Remove the “illegality” and the situation immediately improves, both for the undocumented immigrants and for those who work beside them. The Department of Labor estimated that undocumented workers who took advantage of the 1986 amnesty saw their pay go up by about 15 percent over five years. A new amnesty for the approximately seven million undocumented workers now in the country would probably provide an upward pressure on the wages of other workers in the same industries by one to five percent.3 For native-born workers, it is a straightforward matter of self-interest to oppose anti-immigrant measures — and in fact to call for a new and broader legalization program.
It’s true that Mr. Block isn’t going to be won over in the near future. His wooden head is too filled with disinformation and prejudices. But the sensible Mrs. Block and many other workers will respond to an honest, patient campaign to discuss the realities of the immigration debate.
This sort of campaign on immigration is in fact indispensable if we’re serious about progressive politics in this country. Throughout US history anti‑immigrant hysteria has kept workers divided and conquered. Historian Aviva Chomsky compares the problem to what happened in the old South, which was “far behind the North in labor organizing and the gains in workers’ rights” because of the “dispossession and disenfranchisement of African Americans.”4 White workers made progress mostly on the occasions when they overcame their own racism and organized with African Americans.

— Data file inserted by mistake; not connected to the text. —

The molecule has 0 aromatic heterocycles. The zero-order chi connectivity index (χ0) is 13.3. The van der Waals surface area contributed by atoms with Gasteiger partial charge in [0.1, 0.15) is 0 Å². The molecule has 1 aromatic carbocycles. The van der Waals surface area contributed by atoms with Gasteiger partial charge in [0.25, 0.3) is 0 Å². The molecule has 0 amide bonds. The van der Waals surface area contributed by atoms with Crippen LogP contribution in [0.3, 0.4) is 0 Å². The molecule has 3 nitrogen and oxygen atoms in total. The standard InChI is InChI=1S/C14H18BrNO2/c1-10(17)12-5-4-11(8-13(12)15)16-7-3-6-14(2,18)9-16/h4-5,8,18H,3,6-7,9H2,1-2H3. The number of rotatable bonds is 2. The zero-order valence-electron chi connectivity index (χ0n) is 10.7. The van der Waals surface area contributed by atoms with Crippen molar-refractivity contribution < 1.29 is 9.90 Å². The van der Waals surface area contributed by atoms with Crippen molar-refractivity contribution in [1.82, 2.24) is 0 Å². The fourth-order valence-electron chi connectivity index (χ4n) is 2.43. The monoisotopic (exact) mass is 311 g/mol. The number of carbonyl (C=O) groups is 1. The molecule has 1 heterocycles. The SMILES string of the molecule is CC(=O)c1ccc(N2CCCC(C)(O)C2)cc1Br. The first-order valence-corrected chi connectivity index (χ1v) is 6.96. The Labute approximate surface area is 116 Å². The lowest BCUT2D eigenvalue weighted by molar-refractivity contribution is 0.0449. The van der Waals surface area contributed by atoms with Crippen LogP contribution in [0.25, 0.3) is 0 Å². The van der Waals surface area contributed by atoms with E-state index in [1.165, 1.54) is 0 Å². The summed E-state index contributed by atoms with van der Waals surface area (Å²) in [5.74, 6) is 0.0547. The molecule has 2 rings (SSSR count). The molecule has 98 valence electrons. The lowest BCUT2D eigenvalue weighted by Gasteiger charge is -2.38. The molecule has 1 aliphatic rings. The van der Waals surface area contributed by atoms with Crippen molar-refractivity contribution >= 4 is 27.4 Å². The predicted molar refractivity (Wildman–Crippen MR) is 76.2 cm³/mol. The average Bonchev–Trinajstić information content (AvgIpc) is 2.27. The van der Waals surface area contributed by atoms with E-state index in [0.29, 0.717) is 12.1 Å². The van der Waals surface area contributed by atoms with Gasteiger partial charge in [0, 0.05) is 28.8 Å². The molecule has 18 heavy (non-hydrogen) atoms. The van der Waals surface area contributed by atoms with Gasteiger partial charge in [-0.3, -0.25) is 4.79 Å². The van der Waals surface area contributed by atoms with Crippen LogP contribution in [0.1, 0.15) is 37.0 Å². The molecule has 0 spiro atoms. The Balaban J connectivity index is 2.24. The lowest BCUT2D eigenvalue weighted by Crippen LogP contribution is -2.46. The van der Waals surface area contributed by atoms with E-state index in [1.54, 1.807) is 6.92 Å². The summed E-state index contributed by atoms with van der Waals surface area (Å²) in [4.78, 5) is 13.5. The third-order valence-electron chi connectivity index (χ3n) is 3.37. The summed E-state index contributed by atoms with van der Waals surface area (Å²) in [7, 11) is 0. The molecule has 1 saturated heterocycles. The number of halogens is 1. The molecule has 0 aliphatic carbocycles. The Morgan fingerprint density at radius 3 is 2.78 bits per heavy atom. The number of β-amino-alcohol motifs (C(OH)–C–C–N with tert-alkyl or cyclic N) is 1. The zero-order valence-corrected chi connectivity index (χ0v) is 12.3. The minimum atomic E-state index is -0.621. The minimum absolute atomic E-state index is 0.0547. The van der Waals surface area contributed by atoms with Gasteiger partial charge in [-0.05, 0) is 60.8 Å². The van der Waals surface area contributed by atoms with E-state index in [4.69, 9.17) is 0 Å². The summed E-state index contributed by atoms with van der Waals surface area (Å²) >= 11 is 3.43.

In the same way, native-born workers will need to overcome their xenophobia if they want unions in the workplace, and healthcare, decent schools and a decent environment in their communities. And right now there are obvious practical arguments for solidarity with immigrant workers, who seem to be much more active than their native-born counterparts. Despite the mounting repression against them, in 2006 immigrants organized what was probably the biggest May 1 demonstration in US history — and one of the biggest protests ever on the continent. Even Mr. Block might eventually see the wisdom of uniting with a force like that.
1 Roger Lowenstein, “The Immigration Equation,” New York Times Magazine, July 9, 2006, 69.
2 A 1999 study of male Mexican immigrant workers found that “undocumented migrants working in the non-agricultural sector earned wages that were 22 percent lower than those earned by documented migrants with similar characteristics”; wages were an additional 33 percent lower for agricultural workers. Julie A. Phillips and Douglas A. Massey, “The New Labor Market: Immigrants and Wages After IRCA,” Demography, Vol. 36, No. 2 (May, 1999), 244.
3 Raul Hinojosa Ojeda, Robert McCleery, Enrico Marcelli, Fernando de Paolis, David Runsten, Marysol Sanchez, “Comprehensive Migration Policy Reform in North America: The Key to Sustainable and Equitable Economic Integration,” North American Integration and Development Center, School of Public Policy and Social Research, University of California, Los Angeles, August 29, 2001, 28, 30, naid.ucla.edu/ImmigReform83001.pdf.
4 Aviva Chomsky, “They Take Our Jobs!” And 20 Other Myths About Immigration (Boston: Beacon Press, 2007), 27.
David L. Wilson is co-author, with Jane Guskin, of The Politics of Immigration: Questions and Answers (Monthly Review Press, July 2007).